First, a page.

If your phone has got a camera of more than 2 megapixels, then your phone camera is better than the cameras of the $2.5 billion Curiosity rover of NASA which recently landed on planet Mars days ago. Why? During a recent interview, the camera project manager of Curiosity, Mike Ravine said:
“These designs were proposed in 2004, and you don’t get to propose one specification and then go off and develop something else. 2MP with 8GB of flash [memory] didn’t sound too bad in 2004. But it doesn’t compare well to what you get in an iPhone today.”
And Mike is right. Cameras in phones weren’t very good then and took blurry images so a 2mp camera with 8Gb flash memory would’ve sounded great then. Furthermore, it was kept 2 megapixel (and not more) to make efficient use of bandwidth required to transmit images. Budget also played its role for the NASA to keep this camera at 2 MP.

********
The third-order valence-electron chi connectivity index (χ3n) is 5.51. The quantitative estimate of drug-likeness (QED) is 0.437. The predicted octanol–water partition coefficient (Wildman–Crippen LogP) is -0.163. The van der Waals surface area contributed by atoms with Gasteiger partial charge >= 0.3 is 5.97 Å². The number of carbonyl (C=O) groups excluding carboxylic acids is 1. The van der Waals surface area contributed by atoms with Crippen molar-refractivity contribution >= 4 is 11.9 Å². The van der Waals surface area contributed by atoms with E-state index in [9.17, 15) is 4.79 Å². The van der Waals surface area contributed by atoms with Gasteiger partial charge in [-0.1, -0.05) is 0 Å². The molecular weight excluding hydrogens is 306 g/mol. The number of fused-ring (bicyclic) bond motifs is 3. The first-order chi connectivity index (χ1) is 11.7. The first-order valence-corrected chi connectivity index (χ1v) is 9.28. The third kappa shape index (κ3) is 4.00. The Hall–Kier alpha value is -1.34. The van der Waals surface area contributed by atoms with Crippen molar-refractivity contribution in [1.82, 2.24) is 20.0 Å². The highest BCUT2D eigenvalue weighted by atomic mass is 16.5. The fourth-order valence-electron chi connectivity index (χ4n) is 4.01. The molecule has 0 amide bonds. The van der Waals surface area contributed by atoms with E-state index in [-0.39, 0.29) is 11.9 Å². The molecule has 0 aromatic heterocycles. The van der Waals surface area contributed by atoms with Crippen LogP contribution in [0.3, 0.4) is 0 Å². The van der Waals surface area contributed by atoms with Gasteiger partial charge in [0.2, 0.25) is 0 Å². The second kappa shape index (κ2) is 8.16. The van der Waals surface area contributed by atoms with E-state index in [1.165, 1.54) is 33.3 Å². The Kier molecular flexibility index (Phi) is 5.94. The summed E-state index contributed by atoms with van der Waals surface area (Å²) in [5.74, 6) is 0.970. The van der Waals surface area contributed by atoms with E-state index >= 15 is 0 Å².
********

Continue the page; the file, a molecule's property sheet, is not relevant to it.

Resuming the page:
Just in case if you are wondering, Curiosity Rover uses UHF transmitter for sending data to two spacecraft orbiting Mars, which relay the data back to earth at not more than 10 MB per hour. Understandably, this 10 MB per hour data is shared by various instruments including the 2 MP camera.
Compare that to today and even dumb-phones come with at least 3 megapixel cameras.
Smartphones with 8 megapixel cameras are considered flagships and anything less than 5 megapixels is unacceptable. We’ve even got a 41 megapixel smartphone, the 808 Pureview from Nokia. But really, those were the days.